The second part of my Weekend Reading links on Art and Science and No-Economics (see the first part here: http://trueeconomics.blogspot.ie/2013/06/1462013-weekend-reading-links-part-1.html)
Let's start with this:
It's not a horse meets artist or vice versa, but an artist 'becomes' a horse. Literally, physiologically. Amazing stuff, although MrsG thought it is taking performance art a bit too far.
Next up - amazing show of new work by one of my favourite artists of all times: Gerhard Richter
Couple of images:
The migration of Richter's work toward more linear, form-focused, less figurative work over recent years has been in tune with what is happening around the world of abstract art today. I love it, but the 'old' Richter (second image above from 2005: http://www.mariangoodman.com/exhibitions/2009-11-07_gerhard-richter/) is much more dynamic and still more appealing to my aged self. From that vantage point, an even more brilliant show of works by the artist is here: http://www.ludorff.com/en/exhibition/gerhard_richter_abstrakte_bilder/works . Art Basel 2013 has more vintage Richters too.
http://www.mariangoodman.com/artists/ has some very interesting artists I knew far less about. Great example is Julie Mehretu: http://www.mariangoodman.com/exhibitions/2013-05-11_julie-mehretu/#/images/7/
Reminds me of one of my old favourites: a merger of abstraction by Cy Thombly (http://www.cytwombly.info/) and mathematical / architectural precision of Alberto Giacometti: http://www.fondation-giacometti.fr/en/art/16/discover-giacometti/ scroll down to Encounters, Portraits and Fifty Years of Prints sections for the likes of
Wyeth cross over too… for some reason… maybe geometry or Giacometti-esque reference to line?
Lastly for the arts: cool images from the Arctic spying outpost: http://www.wired.com/rawfile/2013/06/charles-stankievech-northernmost-settlement/
On science: a quick link to the Science Gallery - brilliant place, brilliant coffee, brilliant crowd: http://sciencegallery.com/
On a personal note: I came across this wonderful set of radio spots recorded for Mount Juliet. Followers of mine would know I was recently privileged to cast a fly (more like nymphs and wet flies) at the estate and can attest to the superb quality of water there. The spots are lovely and worth listening to: http://www.mountjuliet.ie/radio-adverts/
My favourite is The Ghillie one. I did not use ghillie's services on my day on the Nore, preferring the 'risk' of reading the river on my own, but I had wonderful help and conversation with the staff member who helped me with the waders and dry room and fishing room. Superb. And superb doesn't even begin to describe the late-very-late breakfast I got on my return from 5am-noon fishing.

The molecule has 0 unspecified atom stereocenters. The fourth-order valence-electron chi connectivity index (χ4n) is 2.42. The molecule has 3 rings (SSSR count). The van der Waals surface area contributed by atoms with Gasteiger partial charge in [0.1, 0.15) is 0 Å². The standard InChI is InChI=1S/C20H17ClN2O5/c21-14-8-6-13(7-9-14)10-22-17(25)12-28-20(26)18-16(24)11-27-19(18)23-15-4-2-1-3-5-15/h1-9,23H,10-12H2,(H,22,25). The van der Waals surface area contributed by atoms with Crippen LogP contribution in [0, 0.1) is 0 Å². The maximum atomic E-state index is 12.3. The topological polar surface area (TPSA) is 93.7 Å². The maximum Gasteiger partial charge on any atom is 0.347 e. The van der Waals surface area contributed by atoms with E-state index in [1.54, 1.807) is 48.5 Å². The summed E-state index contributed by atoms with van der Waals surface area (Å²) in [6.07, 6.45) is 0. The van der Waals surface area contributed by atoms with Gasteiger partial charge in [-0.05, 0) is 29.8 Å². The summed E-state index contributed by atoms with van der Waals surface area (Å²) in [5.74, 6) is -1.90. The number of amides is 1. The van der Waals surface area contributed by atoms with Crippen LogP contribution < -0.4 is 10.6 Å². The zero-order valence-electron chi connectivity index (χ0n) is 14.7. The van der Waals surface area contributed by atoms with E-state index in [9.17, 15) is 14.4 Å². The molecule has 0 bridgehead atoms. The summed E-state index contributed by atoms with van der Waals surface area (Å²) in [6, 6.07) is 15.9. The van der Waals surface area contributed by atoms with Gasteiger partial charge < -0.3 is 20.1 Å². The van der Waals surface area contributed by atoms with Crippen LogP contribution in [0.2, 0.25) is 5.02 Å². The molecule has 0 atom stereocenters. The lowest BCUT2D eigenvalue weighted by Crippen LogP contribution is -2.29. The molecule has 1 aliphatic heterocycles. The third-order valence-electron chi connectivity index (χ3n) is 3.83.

Loved it. And here's one of my friends from the Nore who is still happily swimming in his pool…
Update: I rarely update the Weekend Reading Links posts after they are out, but here are more interesting links, this time on science.
A convoluted title of this paper: "Action video game playing is associated with improved visual sensitivity, but not alterations in visual sensory memory" should not be a deterrent from reading its very interesting findings. Basically, games players (for electronic games that is) tend to be able to see more in the faster-paced and more complex scenes than non-gamers. However, what they see they don't remember all too well after the fact. I am not even sure they comprehend what they see any deeper either, but that a different topic all together. http://link.springer.com/article/10.3758%2Fs13414-013-0472-7
Further evidence that Anglo Irish Bank was lending well beyond the constraints of our planet was found by Nasa: http://arstechnica.com/science/2013/06/nasa-finds-unprecedented-black-hole-cluster-near-andromedas-central-bulge/ In brief, the Andromeda's core is about as concentrated with black holes as Dublin docklands: http://www.independent.ie/business/irish/nama-behind-70pc-of-the-vacant-docklands-sites-29346104.html